H. Incei question.

hermzxd45

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Jun 8, 2010
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hey guys was wondering if the H. Incei is a terrestrial or arboreal? Are these guys really defensive? And whats the size of a fully grown specimen get to? I would love to see some pics if you guys have them. Thanks alot... Herm
 

bobusboy

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Jul 31, 2010
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I think they're terrestrial and opportunistic burrowers because every photo I've seen has them burrowed or wedged in to some little crack in the cork bark.

I don't own any yet, but I'm looking in to a semi-communal/close living quarters experiment with H. inci. (*hint* *hint*; any Canadians with a bunch to sell?)
 
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Musicwolf

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definitely not arboreal . . . . mine are still little (about an inch and a half), but I'm told that the females get to around four inches and the males are usually half of that. FANTASTIC webbers! Mine don't seem very defensive, but they sure are quick little buggers. Gorgeous little things imo - - I just got some great pictures of mine last night finally. I'll try to post when I get home.
 

Chris_Skeleton

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I think they're terrestrial and opportunistic burrowers because every photo I've seen has them burrowed or wedged in to some little crack in the cork bark.

I don't own any yet, but I'm looking in to a semi-communal/close living quarters experiment with H. inci. (*hint* *hint*; any Canadians with a bunch to sell?)
What do you mean by semi-communal/close living? And why would it be an experiment?
 

bobusboy

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What do you mean by semi-communal/close living? And why would it be an experiment?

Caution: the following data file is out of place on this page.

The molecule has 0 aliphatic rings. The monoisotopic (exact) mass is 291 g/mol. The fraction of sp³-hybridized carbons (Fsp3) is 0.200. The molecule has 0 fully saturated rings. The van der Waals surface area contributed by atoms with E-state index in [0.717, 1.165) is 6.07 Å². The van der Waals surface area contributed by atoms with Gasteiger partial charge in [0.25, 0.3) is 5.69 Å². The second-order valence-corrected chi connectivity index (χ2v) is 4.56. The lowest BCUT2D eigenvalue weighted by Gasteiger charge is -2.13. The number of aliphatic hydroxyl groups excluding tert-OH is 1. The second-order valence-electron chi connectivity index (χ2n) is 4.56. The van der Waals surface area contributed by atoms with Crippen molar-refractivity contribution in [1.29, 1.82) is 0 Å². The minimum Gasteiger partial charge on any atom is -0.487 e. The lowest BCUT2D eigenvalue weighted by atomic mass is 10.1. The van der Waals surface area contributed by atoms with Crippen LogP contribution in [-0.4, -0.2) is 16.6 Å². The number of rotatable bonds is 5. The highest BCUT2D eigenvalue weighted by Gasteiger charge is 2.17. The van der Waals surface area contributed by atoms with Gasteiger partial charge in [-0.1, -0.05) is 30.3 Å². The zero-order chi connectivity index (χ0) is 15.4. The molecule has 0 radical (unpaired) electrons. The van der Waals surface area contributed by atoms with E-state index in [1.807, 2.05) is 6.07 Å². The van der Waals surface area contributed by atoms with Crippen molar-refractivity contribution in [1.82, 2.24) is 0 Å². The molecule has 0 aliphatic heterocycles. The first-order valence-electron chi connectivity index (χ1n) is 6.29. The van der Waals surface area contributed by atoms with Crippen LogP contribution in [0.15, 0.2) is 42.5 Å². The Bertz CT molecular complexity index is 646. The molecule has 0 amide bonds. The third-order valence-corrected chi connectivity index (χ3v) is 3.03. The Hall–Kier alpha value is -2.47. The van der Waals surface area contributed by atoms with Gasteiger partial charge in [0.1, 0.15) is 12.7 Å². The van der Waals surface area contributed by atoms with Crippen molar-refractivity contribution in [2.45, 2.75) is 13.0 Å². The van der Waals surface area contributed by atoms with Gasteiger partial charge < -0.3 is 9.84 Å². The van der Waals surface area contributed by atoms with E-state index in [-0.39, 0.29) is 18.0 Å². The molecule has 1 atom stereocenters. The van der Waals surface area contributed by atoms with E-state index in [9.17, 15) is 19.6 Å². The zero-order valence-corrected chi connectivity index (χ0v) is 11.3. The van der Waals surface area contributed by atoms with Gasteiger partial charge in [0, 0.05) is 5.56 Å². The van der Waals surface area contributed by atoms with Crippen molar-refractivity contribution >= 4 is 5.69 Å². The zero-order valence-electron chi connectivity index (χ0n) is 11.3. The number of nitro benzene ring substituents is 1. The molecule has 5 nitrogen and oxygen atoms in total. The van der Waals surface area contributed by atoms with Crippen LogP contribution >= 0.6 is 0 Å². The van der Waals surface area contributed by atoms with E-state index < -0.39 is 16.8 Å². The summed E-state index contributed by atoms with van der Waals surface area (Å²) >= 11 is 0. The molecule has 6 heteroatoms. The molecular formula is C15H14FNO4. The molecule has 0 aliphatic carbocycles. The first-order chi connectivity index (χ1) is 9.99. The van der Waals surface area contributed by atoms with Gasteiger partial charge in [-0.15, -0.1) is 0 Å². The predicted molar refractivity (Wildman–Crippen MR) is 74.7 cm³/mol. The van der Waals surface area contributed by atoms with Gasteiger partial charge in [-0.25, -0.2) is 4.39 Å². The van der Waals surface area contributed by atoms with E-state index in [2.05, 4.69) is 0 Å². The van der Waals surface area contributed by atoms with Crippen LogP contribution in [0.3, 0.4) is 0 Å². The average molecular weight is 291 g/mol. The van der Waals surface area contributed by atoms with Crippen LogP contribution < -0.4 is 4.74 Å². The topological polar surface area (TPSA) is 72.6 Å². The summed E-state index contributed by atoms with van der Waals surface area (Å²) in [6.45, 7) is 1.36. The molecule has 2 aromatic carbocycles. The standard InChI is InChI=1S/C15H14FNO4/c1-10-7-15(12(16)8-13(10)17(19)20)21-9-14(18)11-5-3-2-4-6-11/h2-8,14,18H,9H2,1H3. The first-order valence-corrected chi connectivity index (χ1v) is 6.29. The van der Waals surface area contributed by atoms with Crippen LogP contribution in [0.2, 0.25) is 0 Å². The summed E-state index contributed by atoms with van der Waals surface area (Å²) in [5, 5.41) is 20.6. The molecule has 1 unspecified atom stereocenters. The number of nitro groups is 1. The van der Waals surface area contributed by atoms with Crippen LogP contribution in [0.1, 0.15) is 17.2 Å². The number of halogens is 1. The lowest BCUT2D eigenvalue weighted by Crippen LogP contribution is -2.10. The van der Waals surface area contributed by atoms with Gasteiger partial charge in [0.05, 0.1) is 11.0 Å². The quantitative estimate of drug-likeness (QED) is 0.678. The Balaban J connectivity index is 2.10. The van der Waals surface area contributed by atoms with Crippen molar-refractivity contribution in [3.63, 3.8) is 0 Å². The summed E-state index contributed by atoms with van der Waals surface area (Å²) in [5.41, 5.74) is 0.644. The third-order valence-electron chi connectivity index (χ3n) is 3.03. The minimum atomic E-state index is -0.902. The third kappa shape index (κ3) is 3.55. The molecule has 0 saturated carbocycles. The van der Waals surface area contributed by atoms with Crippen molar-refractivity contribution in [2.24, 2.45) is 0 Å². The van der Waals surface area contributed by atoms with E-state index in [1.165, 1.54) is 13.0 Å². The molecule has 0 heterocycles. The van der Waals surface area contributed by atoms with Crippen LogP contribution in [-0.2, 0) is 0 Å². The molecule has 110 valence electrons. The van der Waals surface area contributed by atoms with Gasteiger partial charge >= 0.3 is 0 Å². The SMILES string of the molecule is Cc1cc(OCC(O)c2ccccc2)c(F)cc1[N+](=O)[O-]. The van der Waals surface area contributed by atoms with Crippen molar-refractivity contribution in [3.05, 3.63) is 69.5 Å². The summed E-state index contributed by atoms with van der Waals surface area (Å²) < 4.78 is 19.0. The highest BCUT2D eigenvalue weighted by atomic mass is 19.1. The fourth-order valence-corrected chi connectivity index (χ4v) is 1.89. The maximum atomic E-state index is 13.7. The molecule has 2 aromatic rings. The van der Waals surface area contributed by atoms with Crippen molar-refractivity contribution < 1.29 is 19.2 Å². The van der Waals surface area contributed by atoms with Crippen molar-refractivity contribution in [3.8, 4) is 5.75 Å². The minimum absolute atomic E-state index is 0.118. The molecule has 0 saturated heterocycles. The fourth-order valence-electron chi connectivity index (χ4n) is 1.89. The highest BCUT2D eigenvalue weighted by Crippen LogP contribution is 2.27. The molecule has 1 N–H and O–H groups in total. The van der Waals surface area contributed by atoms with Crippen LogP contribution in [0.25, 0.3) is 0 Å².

Well I'd call it a communal set up, but people tend to say something to the effect of "that is not communal that is just several spiders living in close quarters"

It would be an experiment because I intend to get approximately two dozen slings hopefully from the the same brood and raise them together in a 1 or 2.5 gallon tank after a few instars in a smaller container and keep meticulous notes regarding numbers, molts, food consumption, humidity, growth rate, cannibalism, proximity to one and other etc.

This would be the first of several species i would like to try this with in order to gauge the tolerance of various species over time.
 

Chris_Skeleton

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Oh okay, well just to tell you, H. incei are communal and there are many threads about raising them and such.

Good luck
 

bobusboy

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Oh okay, well just to tell you, H. incei are communal and there are many threads about raising them and such.

Good luck
Thanks, and yes I've seen lots of those set ups, which is where I'm pulling that line about others saying they're not communal but living close together, those setups are also often 5-10 Ts, I'm looking at substantially more Ts in closer proximity.

But I plan on doing other species which are of the less defensive variety and commonly accepted as being non-communal or unable to suppress the cannibalistic instincts.
 

Arachnoholic420